“What we’re hoping is [to]…develop a mechanism by which rents can [sustain] restoration that will not bypass those who don’t have access to relatives [overseas] or to upper class members of their family,” he said.

“Are there mechanisms in loan programs that might be provided to black and poor residents of Havana so that they too can benefit from this slow but steady economic revitalization?”

Brooklyn and Havana: An Equal Exchange

With students from India, Egypt and Israel, Pratt PSPD’s studio on Havana Bay provides its students a global perspective on urban design essential to 21st-Century practices.

“We’re not only looking at New York City, but also at Singapore, Venezuela and Colombia,” Shiffman said of his students’ research. “It’s those kind of techniques from around the world that we’re going to be presenting to our counterparts in Havana.”

Emphasizing an exchange of ideas, Shiffman said: “We will learn from the solutions that came out of their specific resources with limited access to [funds and] materials. At the same time we can bring with us some of the lessons we’ve learned in Brooklyn.”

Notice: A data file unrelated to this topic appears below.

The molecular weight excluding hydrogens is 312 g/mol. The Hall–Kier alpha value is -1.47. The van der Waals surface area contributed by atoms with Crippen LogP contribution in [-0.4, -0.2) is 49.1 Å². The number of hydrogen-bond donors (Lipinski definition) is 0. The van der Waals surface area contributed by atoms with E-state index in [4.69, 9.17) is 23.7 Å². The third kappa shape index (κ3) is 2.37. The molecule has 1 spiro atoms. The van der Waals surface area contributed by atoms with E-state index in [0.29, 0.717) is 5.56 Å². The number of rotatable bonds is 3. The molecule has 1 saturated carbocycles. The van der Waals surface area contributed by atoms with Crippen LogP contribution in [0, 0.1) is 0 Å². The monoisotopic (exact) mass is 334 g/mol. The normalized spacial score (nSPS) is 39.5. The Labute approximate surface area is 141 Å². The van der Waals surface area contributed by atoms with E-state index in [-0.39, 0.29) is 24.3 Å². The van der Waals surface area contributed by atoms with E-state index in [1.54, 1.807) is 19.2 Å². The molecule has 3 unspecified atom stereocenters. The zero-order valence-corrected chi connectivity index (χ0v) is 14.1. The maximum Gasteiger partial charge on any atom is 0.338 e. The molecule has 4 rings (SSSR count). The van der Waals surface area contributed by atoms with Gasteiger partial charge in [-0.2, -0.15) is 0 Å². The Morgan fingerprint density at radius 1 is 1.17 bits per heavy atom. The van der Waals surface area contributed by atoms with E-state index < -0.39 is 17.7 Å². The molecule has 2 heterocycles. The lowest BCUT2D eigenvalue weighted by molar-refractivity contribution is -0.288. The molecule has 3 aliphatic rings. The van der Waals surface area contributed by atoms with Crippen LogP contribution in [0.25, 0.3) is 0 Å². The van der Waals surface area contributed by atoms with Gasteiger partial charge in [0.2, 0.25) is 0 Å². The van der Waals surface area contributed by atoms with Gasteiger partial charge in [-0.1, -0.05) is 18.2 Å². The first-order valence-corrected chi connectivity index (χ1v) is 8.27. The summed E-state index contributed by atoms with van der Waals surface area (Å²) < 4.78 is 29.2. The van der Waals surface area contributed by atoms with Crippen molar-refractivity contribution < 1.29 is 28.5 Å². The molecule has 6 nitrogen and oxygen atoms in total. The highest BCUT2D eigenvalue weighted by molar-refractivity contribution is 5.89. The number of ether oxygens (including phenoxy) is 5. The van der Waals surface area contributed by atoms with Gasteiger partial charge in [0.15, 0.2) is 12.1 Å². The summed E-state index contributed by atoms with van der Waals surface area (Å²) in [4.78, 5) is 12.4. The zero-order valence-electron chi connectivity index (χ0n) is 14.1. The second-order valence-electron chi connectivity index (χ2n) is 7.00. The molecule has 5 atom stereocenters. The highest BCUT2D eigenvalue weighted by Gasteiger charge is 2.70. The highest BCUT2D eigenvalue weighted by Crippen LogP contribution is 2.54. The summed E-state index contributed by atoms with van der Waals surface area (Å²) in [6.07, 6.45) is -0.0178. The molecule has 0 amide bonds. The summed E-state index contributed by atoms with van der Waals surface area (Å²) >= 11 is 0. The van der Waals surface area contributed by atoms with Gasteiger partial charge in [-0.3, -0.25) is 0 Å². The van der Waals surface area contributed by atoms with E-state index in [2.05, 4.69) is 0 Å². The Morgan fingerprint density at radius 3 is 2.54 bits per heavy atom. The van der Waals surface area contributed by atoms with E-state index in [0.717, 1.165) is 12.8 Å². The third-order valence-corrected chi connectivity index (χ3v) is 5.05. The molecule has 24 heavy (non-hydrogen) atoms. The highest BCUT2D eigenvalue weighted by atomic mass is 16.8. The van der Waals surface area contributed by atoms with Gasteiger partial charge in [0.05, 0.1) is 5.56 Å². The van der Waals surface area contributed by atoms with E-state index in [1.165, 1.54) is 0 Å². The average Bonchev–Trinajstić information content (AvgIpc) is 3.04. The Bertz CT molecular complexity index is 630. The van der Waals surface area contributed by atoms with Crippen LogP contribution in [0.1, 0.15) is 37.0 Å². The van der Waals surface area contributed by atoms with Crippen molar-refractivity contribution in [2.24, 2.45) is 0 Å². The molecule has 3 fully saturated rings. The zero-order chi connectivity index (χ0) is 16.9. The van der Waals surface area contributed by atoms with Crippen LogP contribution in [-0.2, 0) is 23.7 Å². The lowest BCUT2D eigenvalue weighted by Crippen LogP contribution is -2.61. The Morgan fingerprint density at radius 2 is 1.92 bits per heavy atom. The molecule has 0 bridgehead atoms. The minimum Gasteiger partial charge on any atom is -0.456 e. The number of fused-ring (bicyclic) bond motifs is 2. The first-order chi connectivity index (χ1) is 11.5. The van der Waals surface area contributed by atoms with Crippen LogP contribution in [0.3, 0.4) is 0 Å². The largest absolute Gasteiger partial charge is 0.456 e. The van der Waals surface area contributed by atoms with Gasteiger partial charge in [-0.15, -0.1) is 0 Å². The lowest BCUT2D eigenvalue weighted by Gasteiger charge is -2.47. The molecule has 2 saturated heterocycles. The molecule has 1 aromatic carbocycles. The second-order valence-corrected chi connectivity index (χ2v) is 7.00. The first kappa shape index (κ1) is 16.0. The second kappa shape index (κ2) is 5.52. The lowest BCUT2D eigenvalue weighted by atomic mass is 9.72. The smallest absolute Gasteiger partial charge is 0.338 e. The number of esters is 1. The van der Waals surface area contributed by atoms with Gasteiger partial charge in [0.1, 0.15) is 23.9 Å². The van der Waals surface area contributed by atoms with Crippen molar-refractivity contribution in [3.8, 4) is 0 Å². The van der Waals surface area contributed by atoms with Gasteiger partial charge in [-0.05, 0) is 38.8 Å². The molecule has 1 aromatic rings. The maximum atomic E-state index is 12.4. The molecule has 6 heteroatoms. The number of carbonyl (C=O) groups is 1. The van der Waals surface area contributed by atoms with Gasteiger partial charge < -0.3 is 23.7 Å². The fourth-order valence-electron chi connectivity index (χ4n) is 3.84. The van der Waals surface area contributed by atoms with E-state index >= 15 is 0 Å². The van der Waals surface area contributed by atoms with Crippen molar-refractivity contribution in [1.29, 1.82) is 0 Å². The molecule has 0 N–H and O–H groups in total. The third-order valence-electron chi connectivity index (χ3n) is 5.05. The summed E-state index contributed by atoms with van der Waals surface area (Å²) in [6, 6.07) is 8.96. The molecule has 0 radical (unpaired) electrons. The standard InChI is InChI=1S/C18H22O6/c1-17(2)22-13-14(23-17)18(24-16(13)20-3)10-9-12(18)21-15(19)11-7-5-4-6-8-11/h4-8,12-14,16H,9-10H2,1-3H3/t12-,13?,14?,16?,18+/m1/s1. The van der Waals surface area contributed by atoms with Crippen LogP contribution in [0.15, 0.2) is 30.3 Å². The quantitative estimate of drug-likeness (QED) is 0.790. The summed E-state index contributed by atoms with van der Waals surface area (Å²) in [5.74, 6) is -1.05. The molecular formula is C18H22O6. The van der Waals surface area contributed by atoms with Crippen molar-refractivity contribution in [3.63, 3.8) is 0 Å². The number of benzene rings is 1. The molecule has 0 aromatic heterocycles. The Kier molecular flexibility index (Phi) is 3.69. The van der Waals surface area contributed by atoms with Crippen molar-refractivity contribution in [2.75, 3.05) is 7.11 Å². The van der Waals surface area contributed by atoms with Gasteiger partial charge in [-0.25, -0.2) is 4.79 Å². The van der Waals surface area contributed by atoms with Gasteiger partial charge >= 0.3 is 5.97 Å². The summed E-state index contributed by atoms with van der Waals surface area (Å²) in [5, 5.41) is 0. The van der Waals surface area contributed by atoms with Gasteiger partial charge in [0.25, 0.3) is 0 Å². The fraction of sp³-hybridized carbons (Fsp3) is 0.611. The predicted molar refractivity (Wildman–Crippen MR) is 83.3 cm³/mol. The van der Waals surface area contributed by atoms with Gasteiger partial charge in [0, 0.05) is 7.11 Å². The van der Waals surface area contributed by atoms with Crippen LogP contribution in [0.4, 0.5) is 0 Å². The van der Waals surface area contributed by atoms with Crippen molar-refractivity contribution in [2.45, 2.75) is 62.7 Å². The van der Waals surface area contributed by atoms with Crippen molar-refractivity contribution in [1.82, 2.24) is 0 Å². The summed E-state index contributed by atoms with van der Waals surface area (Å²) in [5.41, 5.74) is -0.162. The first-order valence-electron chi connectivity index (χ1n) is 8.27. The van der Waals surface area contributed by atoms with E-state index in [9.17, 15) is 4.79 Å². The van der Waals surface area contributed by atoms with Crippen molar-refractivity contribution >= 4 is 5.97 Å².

“They’re using the preservation efforts to launch what are local enterprises and local economic development [areas]” both to resettle local families and to fund added restoration of these neighborhoods. Shiffman feels that his program’s sustained efforts in Brooklyn offer Cuba a unique perspective on urban renewal, and is where Pratt Institute has a distinct edge over other American urban planning programs rushing to assist in Havana’s rebuilding efforts.

“The difference between Pratt and other [urban design schools] is our experience working closely with the community,” Shiffman said. “We’re using our expertise and what we’ve learned there to adapt ideas that others can implement,” Shiffman said. “The idea is not just to create paper plans but to see which of these plans—ones people in Cuba feel are appropriate—become a reality.”